What Defines You?

Of all the New Years Resolutions ever made “losing weight” is by far the number one resolution that people make. I guess we could hope that they make that resolution for health reasons but I’m betting most of the people who resolve to lose weight really want to look better.

Most of us are at least a little vain and our appearance matters.

What they often forget is that they are more likely to be defined by what comes out of their mouth then they are by what goes in it. I’m talking about the things you say and how you say them.

Are your words life affirming? Do your utterances create or destroy? Do you even consider that before you blurt out what’s on your mind?

No human interaction is neutral. You, yes YOU, leave people feeling better or worse about themselves and their circumstances after EVERY interaction. The difference might be infinitesimal but you’ve moved them in one direction or the other. If enough of your interactions go in the same direction then your words, and how you say them, are making a difference in that person’s life. Your words are making a difference in how that person sees themselves and their chances for success.

Your words have that kind of power.

Your words are making a difference in how people see you as well. Your words and how you say them are defining you to a much greater extent than your appearance ever will.

I fully support (other people) being careful with what goes in their mouth for health reasons. But everyone might also want to consider what comes out of their mouth too. Your diet can change your life. Your words can change not only your life but the lives of everyone you come into contact with.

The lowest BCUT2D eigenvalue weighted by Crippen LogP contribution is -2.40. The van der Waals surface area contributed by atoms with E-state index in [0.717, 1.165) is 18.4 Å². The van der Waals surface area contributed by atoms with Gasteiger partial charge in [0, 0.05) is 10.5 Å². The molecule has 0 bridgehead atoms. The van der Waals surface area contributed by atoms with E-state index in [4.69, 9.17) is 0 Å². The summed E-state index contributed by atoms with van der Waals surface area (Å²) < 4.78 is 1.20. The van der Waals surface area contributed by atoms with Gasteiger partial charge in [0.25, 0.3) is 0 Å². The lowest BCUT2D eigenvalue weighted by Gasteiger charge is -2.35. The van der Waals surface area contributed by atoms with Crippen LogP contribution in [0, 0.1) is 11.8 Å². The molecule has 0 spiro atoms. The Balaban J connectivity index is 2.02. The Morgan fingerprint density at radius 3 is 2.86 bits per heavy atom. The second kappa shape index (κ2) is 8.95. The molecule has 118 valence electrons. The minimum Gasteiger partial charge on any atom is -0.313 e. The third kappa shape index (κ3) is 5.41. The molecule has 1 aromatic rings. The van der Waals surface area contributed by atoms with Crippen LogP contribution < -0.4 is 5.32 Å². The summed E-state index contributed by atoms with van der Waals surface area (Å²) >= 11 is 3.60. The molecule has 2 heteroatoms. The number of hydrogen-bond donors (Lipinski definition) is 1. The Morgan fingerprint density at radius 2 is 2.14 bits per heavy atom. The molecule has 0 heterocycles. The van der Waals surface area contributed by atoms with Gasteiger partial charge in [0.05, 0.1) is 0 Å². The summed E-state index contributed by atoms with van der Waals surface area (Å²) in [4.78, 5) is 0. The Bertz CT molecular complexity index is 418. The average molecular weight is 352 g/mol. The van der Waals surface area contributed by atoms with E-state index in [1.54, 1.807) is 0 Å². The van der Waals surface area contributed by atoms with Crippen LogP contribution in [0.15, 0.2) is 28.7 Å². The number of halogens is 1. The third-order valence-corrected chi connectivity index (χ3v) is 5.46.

It only takes a second to say something you may regret for a lifetime. It also only takes a second to stop yourself from saying it. Think about that for a second or two before you allow something out of your mouth that isn’t good for you or anyone else.

11 thoughts on “What Defines You?

  1. I fully agree!! The only question about that, is how difficult is to control our response to the words coming to us. Because communication is always bi-directional. And self-control is a real challenge.

    1. Yes it is a huge challenge. It’s why I always recommend a second or two pause before responding, that couple of seconds can reduce some of the shock of what we just heard and help is NOT to respond in kind.

  2. Strange, I just finished listening to a talk on Tannit Dibur and was astounded at what I could gain by zipping my lip and pausing before speaking. Your article reinforced it in the secular arena. Thank you for reminding how precious are words that are spoken and unspoken.

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